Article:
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In the book of Genesis, it is said that he will crush your head and you will strike his heel and the creator will put enmity between her seed and his seed. Are the head and feet meant for an enemy in the kingdom of heaven? From where does it come from? Even in the book of Daniel the statue of the image of a man with the head of gold and his feet of clays and iron, a rock came and struck his feet and the image of the idol was scattered by the wind to the 4th corners of the world. Jesus too washed the feet of his disciples.

Gen 3:15 - And I will put enmity between you and the woman,

and between your seed and her seed.

He will crush your head,

and you will strike his heel.”

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    Christ being ascended on high, in humanity, (above the realm of the serpentine spirit) bruises, from above, the head of the serpent, is the interpretation usually expressed in regard to this passage.
    – Nigel J
    Jun 27, 2023 at 17:22

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Long before the Bible record started to be written, humanity as a whole thought of the head as signifying knowledge, and the feet as menial parts of the body that had contact with the dust of the ground. I doubt if the origin (i.e. earliest records) of that could be pinpointed. The Bible simply uses the head, and the feet, to signify many spiritual truths, or points, and Genesis chapter 3 is the first instance of that.

However, an accurate quotation of the verse in question needs to be fully given and its translation reference also added. Like this:

God is speaking to the serpent in Eden, and says:

"Because thou hast done this, thou art cursed above all cattle, and above every beast of the field; upon thy belly shalt thou go, and dust thou shalt eat all the days of thy life. And I will put enmity between thee and the woman, and between thy seed and her seed; it shall bruise thy head, and thou shalt bruise his heel." Genesis 3:14-15 A.V.

The text is not speaking about the Kingdom of Heaven. It is giving a prophecy about future events. It is stating a curse upon the devil, who appeared as a serpent to the woman (who had not yet been named 'Eve'). It speaks of dust of the earth, of a serpentine 'seed' and a 'seed' of the woman. It speaks of on-going enmity between those two opposing 'seeds', resulting in the serpent's head being bruised, and the serpent bruising the heel of the other. The Hebrew word for 'to bruise' is 'shuph' in both cases.

Please note that the feet are not mentioned. One heel is mentioned. It gets bruised, but the one doing that has his head bruised.

Given what was stated in earlier verses, there is significance in the role of dust of the ground, and knowledge. The serpent claimed that the couple disobeying God would come to know how to be 'as God', whereas God had warned that that way would lead to death (which it did). The serpent offered the fruit of the tree of the knowledge of good and evil - obtaining knowledge to elevate themselves. In reality, it brought them down to the ground - to the grave. And the serpent had to then crawl on its belly, in the dust of the ground, 'eating dust'.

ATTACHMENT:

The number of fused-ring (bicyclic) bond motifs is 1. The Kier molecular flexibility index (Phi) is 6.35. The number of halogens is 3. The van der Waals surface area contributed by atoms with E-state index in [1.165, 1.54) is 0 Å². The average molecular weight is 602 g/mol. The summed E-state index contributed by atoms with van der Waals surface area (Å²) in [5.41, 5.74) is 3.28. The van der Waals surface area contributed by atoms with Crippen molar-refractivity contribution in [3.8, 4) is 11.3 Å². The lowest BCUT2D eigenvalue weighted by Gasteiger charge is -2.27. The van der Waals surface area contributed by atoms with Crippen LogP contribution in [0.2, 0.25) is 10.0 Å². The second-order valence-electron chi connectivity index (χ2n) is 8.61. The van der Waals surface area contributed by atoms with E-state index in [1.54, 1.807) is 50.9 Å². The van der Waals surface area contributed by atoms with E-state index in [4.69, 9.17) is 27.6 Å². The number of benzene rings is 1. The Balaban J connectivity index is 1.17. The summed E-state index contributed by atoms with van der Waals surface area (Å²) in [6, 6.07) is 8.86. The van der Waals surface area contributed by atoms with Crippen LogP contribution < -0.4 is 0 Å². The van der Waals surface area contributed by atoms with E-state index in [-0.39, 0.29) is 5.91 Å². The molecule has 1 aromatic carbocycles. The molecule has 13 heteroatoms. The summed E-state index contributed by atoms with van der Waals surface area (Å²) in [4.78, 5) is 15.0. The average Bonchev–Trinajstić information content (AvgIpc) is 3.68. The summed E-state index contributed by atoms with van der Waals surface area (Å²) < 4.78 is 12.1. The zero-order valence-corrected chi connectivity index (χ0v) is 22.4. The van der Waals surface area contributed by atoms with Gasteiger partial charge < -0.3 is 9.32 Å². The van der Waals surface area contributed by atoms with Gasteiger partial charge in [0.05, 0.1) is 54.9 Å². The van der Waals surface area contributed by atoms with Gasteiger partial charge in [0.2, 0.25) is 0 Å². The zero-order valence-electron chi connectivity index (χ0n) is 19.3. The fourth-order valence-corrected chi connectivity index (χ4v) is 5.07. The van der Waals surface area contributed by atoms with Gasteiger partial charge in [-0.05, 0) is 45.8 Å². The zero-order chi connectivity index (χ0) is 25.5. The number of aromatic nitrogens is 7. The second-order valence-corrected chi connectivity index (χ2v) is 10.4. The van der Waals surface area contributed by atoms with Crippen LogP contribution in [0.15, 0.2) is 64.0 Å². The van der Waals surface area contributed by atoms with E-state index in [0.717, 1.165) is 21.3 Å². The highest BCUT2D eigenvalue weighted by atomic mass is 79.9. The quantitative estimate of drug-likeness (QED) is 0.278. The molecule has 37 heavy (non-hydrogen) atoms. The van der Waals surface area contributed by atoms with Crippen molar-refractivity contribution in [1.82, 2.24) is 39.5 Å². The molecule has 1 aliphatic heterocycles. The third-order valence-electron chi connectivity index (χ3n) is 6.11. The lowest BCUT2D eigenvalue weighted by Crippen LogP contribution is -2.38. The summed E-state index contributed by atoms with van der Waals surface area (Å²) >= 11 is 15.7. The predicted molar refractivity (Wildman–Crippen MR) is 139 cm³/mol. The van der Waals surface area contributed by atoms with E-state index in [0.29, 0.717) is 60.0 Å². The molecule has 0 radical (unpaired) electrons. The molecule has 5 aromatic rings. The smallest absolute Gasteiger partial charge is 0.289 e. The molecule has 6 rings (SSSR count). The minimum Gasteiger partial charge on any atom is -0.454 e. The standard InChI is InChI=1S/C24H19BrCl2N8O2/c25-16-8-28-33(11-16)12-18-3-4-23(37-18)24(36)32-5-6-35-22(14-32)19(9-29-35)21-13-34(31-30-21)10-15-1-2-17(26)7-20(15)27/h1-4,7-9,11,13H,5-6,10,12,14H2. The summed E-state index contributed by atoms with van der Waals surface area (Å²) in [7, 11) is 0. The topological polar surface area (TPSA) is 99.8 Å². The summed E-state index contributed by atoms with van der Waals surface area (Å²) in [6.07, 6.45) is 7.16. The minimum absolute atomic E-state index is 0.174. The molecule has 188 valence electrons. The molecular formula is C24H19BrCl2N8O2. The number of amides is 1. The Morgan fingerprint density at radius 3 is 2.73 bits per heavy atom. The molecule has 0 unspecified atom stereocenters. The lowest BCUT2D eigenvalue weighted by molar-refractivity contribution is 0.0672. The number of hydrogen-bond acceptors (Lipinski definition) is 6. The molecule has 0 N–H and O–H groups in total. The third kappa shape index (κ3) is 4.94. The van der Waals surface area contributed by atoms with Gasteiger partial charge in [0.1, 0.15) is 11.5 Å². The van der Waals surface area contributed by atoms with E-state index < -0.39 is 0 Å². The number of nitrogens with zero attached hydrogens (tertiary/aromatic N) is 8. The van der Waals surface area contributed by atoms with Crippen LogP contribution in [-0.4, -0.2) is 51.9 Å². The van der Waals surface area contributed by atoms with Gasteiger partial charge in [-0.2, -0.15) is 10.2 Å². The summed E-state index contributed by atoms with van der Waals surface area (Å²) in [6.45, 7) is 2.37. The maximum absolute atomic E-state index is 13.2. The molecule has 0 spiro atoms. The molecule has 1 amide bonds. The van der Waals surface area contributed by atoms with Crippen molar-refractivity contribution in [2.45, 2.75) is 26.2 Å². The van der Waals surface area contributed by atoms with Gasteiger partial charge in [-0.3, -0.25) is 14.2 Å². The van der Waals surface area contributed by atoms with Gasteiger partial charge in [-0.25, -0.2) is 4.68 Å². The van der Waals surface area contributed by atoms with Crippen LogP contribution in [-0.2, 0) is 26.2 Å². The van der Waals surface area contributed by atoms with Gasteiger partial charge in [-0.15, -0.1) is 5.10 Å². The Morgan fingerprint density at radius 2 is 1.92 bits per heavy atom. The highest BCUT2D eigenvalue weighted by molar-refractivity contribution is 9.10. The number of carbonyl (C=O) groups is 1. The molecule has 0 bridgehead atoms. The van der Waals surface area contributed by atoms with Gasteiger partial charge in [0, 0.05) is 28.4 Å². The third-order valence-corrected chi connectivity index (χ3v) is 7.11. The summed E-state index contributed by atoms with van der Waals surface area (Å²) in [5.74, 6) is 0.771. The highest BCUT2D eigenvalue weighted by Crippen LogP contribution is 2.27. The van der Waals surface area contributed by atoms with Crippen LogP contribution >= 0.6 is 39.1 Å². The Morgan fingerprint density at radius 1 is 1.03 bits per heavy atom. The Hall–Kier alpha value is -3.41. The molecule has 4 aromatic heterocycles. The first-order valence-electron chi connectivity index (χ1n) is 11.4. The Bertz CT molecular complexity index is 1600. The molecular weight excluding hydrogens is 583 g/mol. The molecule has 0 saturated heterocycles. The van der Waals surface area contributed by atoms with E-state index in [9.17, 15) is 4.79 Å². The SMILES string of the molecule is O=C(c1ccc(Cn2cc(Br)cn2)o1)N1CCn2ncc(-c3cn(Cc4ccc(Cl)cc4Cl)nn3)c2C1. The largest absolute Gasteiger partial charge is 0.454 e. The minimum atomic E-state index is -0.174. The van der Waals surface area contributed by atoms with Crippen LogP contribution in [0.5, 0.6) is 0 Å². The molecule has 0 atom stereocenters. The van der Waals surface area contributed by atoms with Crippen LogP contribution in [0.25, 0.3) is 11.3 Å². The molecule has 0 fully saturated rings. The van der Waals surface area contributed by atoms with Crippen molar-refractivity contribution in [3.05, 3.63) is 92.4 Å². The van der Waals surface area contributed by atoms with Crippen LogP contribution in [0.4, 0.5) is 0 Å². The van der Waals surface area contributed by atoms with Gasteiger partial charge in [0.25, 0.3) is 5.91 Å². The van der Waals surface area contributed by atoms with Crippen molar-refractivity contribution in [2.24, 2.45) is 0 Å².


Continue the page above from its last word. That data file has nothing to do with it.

Trampling with the feet is, however, a common theme in the Bible, from treading grapes to destroying enemies, as is that of crowns being placed on the heads of kings. God will trample all his enemies, but give crowns to his children who will reign with Christ in heavenly glory. That, however, is not in the text of the Bible's first prophecy. The only sense of the head 'being an enemy' as you put it, is the symbolism of the devil's head being bruised. So much for the head-knowledge the serpentine seed continues to offer humanity to get them away from knowing the Christ of God! That will be crushed, whereas when Christ's symbolic 'heel' was bruised at the cross, that had no lasting effect.

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    'Long before the bible record . . . . . . ' I would say that records were kept, from the beginnings of humanity. And I would say that 'humanity as a whole' were (originally) influenced by the events and words recorded in Genesis. That Moses, eventually, put all that into the public domain does not mean that the influences were not already there prior to that publication.
    – Nigel J
    Jun 27, 2023 at 17:25
  • Everyone follows seven days, I don't know where it came from other than the book of the five books of Moses.
    – user450072
    Jun 27, 2023 at 17:42
  • The ancient and honourable, he is the head; and the prophet that teacheth lies, he is the tail (Isa. 9:15 KJV)
    – Betho's
    Jun 27, 2023 at 18:40
  • Good answer. +1.
    – Dottard
    Jun 27, 2023 at 21:55
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Genesis 3:14-15 NIV

14 So the Lord God said to the serpent, “Because you have done this, “Cursed are you above all livestock and all wild animals! You will crawl on your belly and you will eat dust all the days of your life.

15 And I will put enmity between you and the woman, and between your offspring and hers; he will crush your head, and you will strike his heel.”

This script describes the conflict between the sons of God and the sons of the devil, alternatively between Jesus and Satan. But I think it is applicable to the conflict in our mind, the desire to be holy and the desire of the world.

Just that I don't find any spiritual meaning regarding the use of 'head' and 'heel' (feet) in here. A literal understanding is when the serpent crawls on its belly and attacks a human, naturally the human will try to use his feet to crush the serpent head, and the serpent attacks his feet for it is the height it can get.

I think the focal point of this metaphor is about the conflict between good and evil, but not the images that used to describe it.

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